Free Markets, Free People
The invaluable Warren Meyer at Coyote blog (one of my all time favs) has a great article up on protectionism and why its something we should be avoiding.
President Obama used a lot of his state of the union address again teeing up what sounded to me like a new round of protectionism. Protectionism is the worst form of crony capitalism, generally benefiting a handful of producers and their employee to the detriment of 300 million US consumers and any number of companies that use the protected product as an input.
The example he uses? Sugar. What industry does it protect and subsidize in the end? The producers of high fructose corn syrup (HFCS). And what does the government tell us about HFCS?
It’s bad for us. Sugar would be preferable.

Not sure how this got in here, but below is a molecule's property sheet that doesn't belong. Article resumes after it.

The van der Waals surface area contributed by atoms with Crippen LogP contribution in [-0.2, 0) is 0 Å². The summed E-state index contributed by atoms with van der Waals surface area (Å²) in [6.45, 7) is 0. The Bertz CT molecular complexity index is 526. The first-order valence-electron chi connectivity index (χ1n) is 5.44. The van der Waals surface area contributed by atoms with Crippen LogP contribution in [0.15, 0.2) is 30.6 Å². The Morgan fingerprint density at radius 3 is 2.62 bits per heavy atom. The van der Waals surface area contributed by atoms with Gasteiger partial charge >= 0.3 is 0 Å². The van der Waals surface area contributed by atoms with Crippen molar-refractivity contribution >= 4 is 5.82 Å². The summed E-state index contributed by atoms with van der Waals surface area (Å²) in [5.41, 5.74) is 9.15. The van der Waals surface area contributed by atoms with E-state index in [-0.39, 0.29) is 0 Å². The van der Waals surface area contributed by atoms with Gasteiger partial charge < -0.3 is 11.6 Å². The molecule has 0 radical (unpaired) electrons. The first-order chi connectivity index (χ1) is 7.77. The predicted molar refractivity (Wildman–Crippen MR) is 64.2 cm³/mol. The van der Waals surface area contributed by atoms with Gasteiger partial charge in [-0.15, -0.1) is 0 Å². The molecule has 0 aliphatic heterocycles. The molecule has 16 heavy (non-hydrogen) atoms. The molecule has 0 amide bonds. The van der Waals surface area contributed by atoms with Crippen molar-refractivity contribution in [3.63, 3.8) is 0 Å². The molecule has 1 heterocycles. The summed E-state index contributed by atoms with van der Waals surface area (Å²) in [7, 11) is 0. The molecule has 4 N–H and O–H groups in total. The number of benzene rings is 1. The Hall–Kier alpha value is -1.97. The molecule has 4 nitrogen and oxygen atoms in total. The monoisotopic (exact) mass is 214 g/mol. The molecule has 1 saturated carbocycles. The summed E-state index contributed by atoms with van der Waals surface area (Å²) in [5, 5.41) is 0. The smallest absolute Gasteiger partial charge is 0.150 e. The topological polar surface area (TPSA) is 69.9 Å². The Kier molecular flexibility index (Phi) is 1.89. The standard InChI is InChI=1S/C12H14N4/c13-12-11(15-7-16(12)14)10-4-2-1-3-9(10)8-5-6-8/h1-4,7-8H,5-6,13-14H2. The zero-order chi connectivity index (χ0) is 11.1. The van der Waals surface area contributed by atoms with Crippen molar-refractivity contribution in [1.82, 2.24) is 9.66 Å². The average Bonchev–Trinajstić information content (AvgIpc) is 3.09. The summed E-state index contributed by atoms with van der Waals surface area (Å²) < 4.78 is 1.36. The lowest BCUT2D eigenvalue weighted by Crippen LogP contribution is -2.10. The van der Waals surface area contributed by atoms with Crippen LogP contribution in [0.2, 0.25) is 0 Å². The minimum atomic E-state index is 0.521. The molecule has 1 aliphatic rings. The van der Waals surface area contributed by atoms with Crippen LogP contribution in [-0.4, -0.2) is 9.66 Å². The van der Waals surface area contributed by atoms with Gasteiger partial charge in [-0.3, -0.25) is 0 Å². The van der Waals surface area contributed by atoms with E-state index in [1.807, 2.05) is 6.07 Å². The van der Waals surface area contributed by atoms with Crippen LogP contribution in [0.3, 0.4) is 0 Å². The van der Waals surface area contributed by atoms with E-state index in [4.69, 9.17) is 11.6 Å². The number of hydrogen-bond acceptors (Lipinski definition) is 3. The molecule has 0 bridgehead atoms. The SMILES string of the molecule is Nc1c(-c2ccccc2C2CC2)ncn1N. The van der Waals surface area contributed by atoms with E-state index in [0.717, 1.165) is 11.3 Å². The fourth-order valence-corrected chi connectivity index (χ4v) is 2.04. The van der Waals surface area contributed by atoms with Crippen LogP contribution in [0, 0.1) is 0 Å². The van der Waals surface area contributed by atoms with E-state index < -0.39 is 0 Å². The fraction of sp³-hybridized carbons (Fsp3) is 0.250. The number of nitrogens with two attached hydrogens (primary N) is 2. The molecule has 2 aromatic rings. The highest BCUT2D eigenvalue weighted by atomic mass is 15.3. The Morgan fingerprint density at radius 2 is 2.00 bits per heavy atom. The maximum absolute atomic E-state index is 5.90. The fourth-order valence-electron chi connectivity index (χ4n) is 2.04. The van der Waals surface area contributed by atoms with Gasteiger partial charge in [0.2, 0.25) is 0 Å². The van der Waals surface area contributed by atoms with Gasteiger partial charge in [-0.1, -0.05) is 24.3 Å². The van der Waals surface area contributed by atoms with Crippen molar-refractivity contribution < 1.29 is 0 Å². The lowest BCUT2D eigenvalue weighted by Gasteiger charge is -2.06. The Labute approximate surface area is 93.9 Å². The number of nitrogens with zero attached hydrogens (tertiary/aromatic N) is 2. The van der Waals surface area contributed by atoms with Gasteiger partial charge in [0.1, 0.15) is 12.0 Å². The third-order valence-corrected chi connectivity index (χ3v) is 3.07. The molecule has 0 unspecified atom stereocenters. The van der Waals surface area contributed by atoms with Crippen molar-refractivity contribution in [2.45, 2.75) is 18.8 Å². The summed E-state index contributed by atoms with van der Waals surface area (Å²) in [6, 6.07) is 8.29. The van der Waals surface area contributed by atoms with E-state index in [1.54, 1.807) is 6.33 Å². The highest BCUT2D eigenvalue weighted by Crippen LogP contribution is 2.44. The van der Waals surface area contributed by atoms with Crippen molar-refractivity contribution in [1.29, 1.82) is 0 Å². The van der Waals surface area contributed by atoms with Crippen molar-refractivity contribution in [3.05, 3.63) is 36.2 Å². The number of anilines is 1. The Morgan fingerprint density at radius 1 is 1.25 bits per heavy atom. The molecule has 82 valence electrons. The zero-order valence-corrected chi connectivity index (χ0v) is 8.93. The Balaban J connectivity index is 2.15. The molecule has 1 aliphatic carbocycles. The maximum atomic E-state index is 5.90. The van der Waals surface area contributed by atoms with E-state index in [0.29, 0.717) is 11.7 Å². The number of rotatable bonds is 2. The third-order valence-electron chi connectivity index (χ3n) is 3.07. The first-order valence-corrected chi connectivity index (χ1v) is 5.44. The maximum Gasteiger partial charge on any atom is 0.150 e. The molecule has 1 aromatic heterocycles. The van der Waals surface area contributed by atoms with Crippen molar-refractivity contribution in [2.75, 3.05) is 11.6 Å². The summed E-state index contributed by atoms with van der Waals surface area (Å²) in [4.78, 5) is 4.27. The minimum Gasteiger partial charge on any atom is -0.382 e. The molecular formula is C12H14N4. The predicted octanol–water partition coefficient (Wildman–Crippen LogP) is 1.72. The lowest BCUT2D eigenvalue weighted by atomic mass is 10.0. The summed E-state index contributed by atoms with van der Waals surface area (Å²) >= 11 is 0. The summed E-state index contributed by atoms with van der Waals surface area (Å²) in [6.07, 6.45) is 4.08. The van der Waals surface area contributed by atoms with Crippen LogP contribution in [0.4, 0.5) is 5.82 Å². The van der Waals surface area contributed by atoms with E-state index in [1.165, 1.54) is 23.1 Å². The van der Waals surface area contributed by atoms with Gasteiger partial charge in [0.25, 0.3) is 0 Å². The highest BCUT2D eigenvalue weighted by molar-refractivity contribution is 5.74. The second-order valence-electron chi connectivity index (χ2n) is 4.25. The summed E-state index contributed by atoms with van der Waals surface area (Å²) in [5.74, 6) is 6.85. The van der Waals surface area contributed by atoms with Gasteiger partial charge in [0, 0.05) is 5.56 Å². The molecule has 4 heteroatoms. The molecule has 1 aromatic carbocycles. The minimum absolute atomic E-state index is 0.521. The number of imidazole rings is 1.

So why do we continue to use it in place of sugar? Protectionism. Look at the chart he includes:
The chart says it all. With the tariff added, look at the average US cost of sugar vs. the world’s average cost.
As Meyer points out though, that’s not how this gets spun:
Food activists on the Left often point to the use of High Fructose Corn Syrup (HFCS) as one of those failures of capitalism, where rapacious capitalists make money serving an inferior product. But HFCS resulted from a scramble by food and beverage companies to find some reasonable alternative to sugar as the government has driven up sugar prices through a crazy tariff system that benefits just a tiny handful of Americans, and costs everyone else money.
Yup, the usual, convenient and usually wrong whipping boy – “market failure”.
When a tariff is involved, you’ve just moved out of the realm of real capitalism and into the realm of crony capitalism. This has nothing to do with markets failing. This has to do with the usual – government intrusion using their monopoly power of force which then distorts a market and causes users of the product whose price they chose to artificially inflate with a tariff to seek lower cost alternatives.